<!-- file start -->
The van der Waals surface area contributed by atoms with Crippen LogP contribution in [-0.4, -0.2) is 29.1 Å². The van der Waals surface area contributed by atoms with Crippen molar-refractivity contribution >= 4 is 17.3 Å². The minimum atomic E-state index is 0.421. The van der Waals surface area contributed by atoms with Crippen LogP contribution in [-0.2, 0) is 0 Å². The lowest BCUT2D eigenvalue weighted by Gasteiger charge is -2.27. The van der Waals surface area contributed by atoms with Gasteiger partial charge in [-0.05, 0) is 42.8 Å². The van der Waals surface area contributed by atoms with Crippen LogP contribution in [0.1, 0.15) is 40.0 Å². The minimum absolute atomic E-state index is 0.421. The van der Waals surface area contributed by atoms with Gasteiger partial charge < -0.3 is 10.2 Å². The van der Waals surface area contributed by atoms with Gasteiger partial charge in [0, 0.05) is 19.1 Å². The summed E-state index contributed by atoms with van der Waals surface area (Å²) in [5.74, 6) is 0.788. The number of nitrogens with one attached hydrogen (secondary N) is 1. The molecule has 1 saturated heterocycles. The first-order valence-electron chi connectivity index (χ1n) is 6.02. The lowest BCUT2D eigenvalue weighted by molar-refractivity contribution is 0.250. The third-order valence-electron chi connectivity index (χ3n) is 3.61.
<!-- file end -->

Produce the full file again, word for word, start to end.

The van der Waals surface area contributed by atoms with Crippen LogP contribution in [-0.4, -0.2) is 29.1 Å². The van der Waals surface area contributed by atoms with Crippen molar-refractivity contribution >= 4 is 17.3 Å². The minimum atomic E-state index is 0.421. The van der Waals surface area contributed by atoms with Crippen LogP contribution in [-0.2, 0) is 0 Å². The lowest BCUT2D eigenvalue weighted by Gasteiger charge is -2.27. The van der Waals surface area contributed by atoms with Gasteiger partial charge in [-0.05, 0) is 42.8 Å². The van der Waals surface area contributed by atoms with Crippen LogP contribution in [0.1, 0.15) is 40.0 Å². The minimum absolute atomic E-state index is 0.421. The van der Waals surface area contributed by atoms with Gasteiger partial charge < -0.3 is 10.2 Å². The van der Waals surface area contributed by atoms with Gasteiger partial charge in [0, 0.05) is 19.1 Å². The summed E-state index contributed by atoms with van der Waals surface area (Å²) in [5.74, 6) is 0.788. The number of nitrogens with one attached hydrogen (secondary N) is 1. The molecule has 1 saturated heterocycles. The first-order valence-electron chi connectivity index (χ1n) is 6.02. The lowest BCUT2D eigenvalue weighted by molar-refractivity contribution is 0.250. The third-order valence-electron chi connectivity index (χ3n) is 3.61.